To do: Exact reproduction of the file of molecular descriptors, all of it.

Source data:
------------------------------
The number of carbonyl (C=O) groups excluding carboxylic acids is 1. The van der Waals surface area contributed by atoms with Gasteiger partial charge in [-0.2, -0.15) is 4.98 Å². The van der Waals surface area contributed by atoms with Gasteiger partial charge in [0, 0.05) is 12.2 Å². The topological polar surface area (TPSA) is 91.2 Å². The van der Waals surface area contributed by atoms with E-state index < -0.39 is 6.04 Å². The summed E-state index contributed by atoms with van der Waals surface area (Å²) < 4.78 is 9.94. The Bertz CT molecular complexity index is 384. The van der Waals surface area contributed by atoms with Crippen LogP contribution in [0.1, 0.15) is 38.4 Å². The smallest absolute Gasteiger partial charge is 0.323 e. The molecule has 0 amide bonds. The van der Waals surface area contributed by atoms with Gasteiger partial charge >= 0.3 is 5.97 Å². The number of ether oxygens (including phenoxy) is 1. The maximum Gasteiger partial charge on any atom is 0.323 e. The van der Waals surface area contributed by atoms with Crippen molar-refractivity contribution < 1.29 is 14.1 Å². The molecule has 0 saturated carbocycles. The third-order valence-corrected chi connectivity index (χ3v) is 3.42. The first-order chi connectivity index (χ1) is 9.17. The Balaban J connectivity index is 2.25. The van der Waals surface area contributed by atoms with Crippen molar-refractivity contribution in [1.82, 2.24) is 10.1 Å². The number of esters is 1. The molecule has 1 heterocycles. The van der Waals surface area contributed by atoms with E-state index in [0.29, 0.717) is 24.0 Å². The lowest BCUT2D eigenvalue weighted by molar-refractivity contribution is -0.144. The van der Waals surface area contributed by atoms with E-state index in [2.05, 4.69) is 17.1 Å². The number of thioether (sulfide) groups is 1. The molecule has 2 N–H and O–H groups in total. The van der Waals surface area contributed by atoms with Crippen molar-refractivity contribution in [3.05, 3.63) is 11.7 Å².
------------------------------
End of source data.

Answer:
The number of carbonyl (C=O) groups excluding carboxylic acids is 1. The van der Waals surface area contributed by atoms with Gasteiger partial charge in [-0.2, -0.15) is 4.98 Å². The van der Waals surface area contributed by atoms with Gasteiger partial charge in [0, 0.05) is 12.2 Å². The topological polar surface area (TPSA) is 91.2 Å². The van der Waals surface area contributed by atoms with E-state index < -0.39 is 6.04 Å². The summed E-state index contributed by atoms with van der Waals surface area (Å²) < 4.78 is 9.94. The Bertz CT molecular complexity index is 384. The van der Waals surface area contributed by atoms with Crippen LogP contribution in [0.1, 0.15) is 38.4 Å². The smallest absolute Gasteiger partial charge is 0.323 e. The molecule has 0 amide bonds. The van der Waals surface area contributed by atoms with Gasteiger partial charge >= 0.3 is 5.97 Å². The number of ether oxygens (including phenoxy) is 1. The maximum Gasteiger partial charge on any atom is 0.323 e. The van der Waals surface area contributed by atoms with Crippen molar-refractivity contribution < 1.29 is 14.1 Å². The molecule has 0 saturated carbocycles. The third-order valence-corrected chi connectivity index (χ3v) is 3.42. The first-order chi connectivity index (χ1) is 9.17. The Balaban J connectivity index is 2.25. The van der Waals surface area contributed by atoms with Crippen molar-refractivity contribution in [1.82, 2.24) is 10.1 Å². The number of esters is 1. The molecule has 1 heterocycles. The van der Waals surface area contributed by atoms with E-state index in [0.29, 0.717) is 24.0 Å². The lowest BCUT2D eigenvalue weighted by molar-refractivity contribution is -0.144. The van der Waals surface area contributed by atoms with E-state index in [2.05, 4.69) is 17.1 Å². The number of thioether (sulfide) groups is 1. The molecule has 2 N–H and O–H groups in total. The van der Waals surface area contributed by atoms with Crippen molar-refractivity contribution in [3.05, 3.63) is 11.7 Å².